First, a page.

Most Hanoians and Saigonese are dissatisfied with the air quality in their cities and feel additional measures are needed to improve it.
A survey on residents’ perception of air pollution in Hanoi and Saigon, done by the Center for Media and Development Initiative (MDI), found 66.4 percent of respondents in Hanoi and 58 percent in Saigon were “dissatisfied” with the current air quality in the two cities.
Just one 1 percent in Hanoi and 2.8 percent in Saigon said they were “satisfied” with local air quality.
Most of the respondents, 76.8 percent in Hanoi and 64.2 in Saigon, said additional measures were necessary to deal with air pollution.
The survey, which questioned over 1,000 residents of both cities from May 14 to August 27, found most respondents, 77 percent in Hanoi and 67.2 percent in Saigon, believe that air quality is poorer today than it was three years ago. They felt traffic, burning of trash and industrial processes were the main causes of worsening air pollution.
49.2 percent of respondents in Hanoi and 50.4 percent in Saigon said the government needs to put in more effort to combat air pollution. The top three solutions identified by the residents were: better emission control, enactment of a clean air act, and higher taxes on activities that pollute the air.
“Air pollution remains controversial as the air pollution measurement systems in Hanoi and Ho Chi Minh City have not been completed. It is clear in this report, however, that people feel the negative impacts of air pollution,” said Tran Le Thuy, cofounder and director of MDI.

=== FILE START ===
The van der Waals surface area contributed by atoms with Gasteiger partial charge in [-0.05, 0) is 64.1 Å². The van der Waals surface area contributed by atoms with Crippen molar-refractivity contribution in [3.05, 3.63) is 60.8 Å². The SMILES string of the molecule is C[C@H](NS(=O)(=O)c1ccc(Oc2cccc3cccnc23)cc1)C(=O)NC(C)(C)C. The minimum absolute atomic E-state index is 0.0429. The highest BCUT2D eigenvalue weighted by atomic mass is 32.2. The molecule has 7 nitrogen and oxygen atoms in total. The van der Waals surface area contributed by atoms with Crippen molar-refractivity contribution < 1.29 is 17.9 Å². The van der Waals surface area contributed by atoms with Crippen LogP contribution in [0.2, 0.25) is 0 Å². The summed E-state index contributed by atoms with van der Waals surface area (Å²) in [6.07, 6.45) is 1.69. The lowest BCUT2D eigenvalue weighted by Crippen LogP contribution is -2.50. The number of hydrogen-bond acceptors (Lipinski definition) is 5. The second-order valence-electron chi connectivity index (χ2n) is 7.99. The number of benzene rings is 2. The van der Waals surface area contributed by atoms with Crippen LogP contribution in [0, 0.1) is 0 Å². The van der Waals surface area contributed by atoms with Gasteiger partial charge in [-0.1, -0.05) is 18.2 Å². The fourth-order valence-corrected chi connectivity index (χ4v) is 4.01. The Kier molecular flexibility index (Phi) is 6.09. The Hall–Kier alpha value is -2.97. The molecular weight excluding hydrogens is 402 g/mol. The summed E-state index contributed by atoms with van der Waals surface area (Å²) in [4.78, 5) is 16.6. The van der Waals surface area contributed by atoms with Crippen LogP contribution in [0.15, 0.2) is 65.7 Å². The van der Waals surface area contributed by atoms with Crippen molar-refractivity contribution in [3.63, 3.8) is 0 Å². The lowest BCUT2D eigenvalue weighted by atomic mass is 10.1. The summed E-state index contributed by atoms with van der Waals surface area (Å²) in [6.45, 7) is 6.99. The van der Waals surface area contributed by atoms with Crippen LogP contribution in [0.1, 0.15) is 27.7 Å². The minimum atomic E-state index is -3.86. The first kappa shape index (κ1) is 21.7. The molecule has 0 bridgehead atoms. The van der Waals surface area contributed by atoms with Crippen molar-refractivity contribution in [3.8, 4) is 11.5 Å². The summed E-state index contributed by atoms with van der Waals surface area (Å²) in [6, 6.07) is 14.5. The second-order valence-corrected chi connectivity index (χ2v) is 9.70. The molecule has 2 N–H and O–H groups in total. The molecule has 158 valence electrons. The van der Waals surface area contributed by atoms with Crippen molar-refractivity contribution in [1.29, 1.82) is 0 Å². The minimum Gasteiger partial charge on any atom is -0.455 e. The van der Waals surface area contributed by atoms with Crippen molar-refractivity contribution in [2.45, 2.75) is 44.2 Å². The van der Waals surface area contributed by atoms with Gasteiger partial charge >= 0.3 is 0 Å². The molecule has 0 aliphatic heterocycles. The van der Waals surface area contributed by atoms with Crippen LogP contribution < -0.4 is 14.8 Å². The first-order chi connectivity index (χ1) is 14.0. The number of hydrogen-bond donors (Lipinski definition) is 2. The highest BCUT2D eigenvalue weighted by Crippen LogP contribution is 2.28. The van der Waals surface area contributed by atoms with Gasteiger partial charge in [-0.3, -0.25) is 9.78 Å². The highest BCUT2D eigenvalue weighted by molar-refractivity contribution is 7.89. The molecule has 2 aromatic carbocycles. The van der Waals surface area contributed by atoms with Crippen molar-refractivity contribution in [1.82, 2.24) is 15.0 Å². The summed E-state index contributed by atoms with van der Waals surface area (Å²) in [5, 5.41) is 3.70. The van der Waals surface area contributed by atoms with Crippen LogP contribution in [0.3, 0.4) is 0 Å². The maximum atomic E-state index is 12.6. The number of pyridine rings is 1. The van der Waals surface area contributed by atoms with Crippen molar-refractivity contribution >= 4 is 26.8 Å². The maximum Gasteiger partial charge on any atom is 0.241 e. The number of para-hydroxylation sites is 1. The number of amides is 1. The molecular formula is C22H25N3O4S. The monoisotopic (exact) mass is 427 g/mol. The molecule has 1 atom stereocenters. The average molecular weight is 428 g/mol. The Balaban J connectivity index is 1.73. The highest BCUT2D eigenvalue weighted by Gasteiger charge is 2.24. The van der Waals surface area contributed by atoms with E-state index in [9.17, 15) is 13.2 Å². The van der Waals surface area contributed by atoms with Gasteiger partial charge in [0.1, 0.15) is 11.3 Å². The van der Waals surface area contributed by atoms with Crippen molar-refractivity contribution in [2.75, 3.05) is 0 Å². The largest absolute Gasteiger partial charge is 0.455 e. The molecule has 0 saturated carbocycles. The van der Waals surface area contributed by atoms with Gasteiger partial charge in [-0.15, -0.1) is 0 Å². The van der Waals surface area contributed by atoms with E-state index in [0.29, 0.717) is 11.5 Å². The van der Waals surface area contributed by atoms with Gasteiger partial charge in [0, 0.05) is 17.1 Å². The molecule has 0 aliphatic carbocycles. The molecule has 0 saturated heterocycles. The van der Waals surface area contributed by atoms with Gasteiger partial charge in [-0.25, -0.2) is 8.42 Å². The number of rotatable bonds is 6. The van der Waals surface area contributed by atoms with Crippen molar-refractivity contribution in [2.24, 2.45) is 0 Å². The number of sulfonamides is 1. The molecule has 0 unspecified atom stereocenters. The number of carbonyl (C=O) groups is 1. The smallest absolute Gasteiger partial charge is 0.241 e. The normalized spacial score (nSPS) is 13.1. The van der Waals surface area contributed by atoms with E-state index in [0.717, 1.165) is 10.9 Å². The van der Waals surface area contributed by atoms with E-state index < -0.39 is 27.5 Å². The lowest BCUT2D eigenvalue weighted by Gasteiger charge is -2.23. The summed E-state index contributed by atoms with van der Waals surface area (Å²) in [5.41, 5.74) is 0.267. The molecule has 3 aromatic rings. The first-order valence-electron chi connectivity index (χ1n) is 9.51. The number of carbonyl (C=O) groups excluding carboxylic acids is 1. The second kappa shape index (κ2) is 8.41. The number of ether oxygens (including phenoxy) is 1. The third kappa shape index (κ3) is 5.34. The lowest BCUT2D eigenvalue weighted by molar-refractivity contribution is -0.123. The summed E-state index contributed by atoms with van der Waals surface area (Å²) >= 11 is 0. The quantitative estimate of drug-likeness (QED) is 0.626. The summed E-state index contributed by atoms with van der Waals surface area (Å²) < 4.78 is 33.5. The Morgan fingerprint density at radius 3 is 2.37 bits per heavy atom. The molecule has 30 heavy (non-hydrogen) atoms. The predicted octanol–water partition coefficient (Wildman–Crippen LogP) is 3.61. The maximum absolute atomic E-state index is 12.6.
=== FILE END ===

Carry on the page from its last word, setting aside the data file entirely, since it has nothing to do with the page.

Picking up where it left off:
Drastic air pollution control measures should be taken and people should be given a clear and accurate understanding of the levels and sources of air pollution in the two cities, she added.
A recent government report said the PM2.5 particulate level in Hanoi reached a five-year high last month, with officials urging residents to limit outdoor activities. PM2.5 particles, described as superfine particles, are discharged by vehicles, industrial and natural sources like dust and can easily pass through lung tissue and be absorbed into the bloodstream, causing adverse health effects.
Air quality in the capital city was consistently ranked “unhealthy” by air monitoring apps in September and October.
Officials said the low quality of air in Hanoi was caused by construction, a growing number of cars and motorcycles and heavy industry emissions, including steel works, cement factories and coal-fired plants.
Meanwhile, authorities in HCMC admitted at a meeting earlier this month that exhaust from 10 million vehicles, smoke from 1,000 large factories and dust from numerous construction sites are worsening the city’s air pollution.